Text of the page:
Co-living gets a psychology-based SaaS platform
Coly Technologies has launched a SaaS management platform for co-living operators, betting on a ‘community psychology’ approach to set itself apart.
The brainchild of Swedish co-living operator Colive, Coly features an app for tenants, application software for prospective tenants and a management dashboard for operators.
Pipeline, the application software, has ‘tenant-matching technology’ developed by the company’s in-house psychologist and data scientist.
Using a questionnaire based on personality traits within the application process, the company said Coly gives co-living operators “a better chance of creating a vibrant community” by matching specific personality types.
Factors it considers include: extraversion, agreeableness, conscientiousness, openness and neuroticism.
Outside of its psychological take on applications, Coly offers more conventional features as well. Brain, its ‘co-living back office’, allows operators to manage their properties, from incoming applications to maintenance and payment management.
Connect, the third piece of Coly’s tech offer, is a co-living tenant app – which operators can modify to match their branding – that allows users to pay rent, contact management and communicate with each other.
The company said it has aspirations to reach £10m in revenue in five years and become the European market leader for co-living tech.
Behrang Abbassi, CEO of Coly, said: “We want to make co-living operations profitable and hassle-free. In recent years, modern co-living properties have emerged as some of the most attractive forms of living in cities across Europe. Still, co-living is often considered complex from an operational point of view, due to a lack of purpose-built technology solutions.”
Some alternatives, such as Housemonk in Singapore, have tenant apps that cater to a range of sectors, including co-living. Others, like Proptiq or Kin, are taking Coly’s approach by developing software specifically for co-living from scratch. However, companies like these are still relatively young, and a clear frontrunner in co-living management has yet to emerge.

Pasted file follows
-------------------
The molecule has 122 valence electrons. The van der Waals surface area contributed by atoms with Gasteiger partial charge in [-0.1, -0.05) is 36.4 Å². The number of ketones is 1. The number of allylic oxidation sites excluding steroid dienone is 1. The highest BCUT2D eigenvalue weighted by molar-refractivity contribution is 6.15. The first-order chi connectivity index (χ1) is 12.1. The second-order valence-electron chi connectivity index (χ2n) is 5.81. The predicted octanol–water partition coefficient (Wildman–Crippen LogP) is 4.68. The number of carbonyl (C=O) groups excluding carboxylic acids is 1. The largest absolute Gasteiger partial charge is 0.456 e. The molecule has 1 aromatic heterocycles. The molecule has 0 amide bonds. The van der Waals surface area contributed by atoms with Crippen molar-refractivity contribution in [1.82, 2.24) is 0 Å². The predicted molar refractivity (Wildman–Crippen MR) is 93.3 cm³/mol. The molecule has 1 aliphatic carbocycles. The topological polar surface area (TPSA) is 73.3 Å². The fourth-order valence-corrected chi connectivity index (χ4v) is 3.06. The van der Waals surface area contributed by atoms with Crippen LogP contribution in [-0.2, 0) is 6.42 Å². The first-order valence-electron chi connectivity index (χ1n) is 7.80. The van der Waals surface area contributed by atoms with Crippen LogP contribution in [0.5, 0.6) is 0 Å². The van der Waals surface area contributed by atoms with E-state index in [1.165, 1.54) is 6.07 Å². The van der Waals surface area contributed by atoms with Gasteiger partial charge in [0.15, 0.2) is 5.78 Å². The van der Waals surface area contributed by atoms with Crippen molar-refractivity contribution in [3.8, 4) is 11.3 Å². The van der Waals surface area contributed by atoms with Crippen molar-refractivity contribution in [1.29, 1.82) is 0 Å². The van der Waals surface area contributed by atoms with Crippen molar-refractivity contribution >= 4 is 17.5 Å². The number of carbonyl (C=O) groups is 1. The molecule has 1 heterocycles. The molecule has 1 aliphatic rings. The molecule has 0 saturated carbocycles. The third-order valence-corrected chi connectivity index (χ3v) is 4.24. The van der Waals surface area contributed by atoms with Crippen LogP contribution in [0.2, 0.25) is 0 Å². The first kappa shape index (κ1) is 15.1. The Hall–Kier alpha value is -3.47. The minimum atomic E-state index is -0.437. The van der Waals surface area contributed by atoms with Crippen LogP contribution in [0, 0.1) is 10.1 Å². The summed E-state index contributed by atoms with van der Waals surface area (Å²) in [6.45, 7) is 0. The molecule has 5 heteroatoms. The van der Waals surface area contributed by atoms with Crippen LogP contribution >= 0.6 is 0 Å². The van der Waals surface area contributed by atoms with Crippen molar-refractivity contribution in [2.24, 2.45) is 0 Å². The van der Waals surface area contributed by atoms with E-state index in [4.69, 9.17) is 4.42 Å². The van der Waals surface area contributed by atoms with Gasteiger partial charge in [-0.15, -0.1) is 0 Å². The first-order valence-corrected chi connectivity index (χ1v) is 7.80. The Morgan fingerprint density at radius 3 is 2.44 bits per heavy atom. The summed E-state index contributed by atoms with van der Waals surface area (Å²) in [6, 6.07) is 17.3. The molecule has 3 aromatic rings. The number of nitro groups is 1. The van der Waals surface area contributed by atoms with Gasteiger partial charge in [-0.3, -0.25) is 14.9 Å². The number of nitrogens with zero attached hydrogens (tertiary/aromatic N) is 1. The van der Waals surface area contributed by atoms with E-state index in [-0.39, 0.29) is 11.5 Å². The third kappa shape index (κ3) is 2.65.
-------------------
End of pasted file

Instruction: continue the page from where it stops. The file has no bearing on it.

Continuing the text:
In order to compete with them, Coly’s growth strategy relies on its origin as a successful co-living operator’s in-house technology. The company’s thinking is that if it worked for Colive, then it should work for the wider market.
Abbassi said: “There has been tremendous interest in how Colive has quickly established its position as one of Europe’s most innovative co-living spaces using its own technology.
“As such, it made complete sense to offer this more broadly, which is what we are now doing through Coly.”
What is Colive?
Co-living operator Colive has three sites in Stockholm with a further five expected to open between now and 2024. The buildings each cater to a slightly different customer base. Colive Parkstråket, for example, is for 20-35 year olds, with five or six people sharing each of the 17 flats, while Colive U25 caters to 18-25 year olds, none of whom are allowed to live there for more than four years.
Tenants are matched based on their personalities and share a kitchen, living room, dining room, toilets and other communal areas such as balcones.
Although Colive is based in Sweden, Coly said that the UK is a key market for the expansion of its software because the country is “one of the most mature markets in Europe”.
Abbassi added: “A growing number of companies are now accommodating to millennials who spent their younger years in flatshares and are used to the community feel that comes with living with others, but now seek the comfort of more modern and serviced setups.
“But without a smooth tenant experience, any concierge, beautifully furnished common area or fancy kitchen won’t matter. With Coly, we want to ensure that both operators and tenants get the most out of co-living, so that this form of living can continue to flourish, right across the UK.”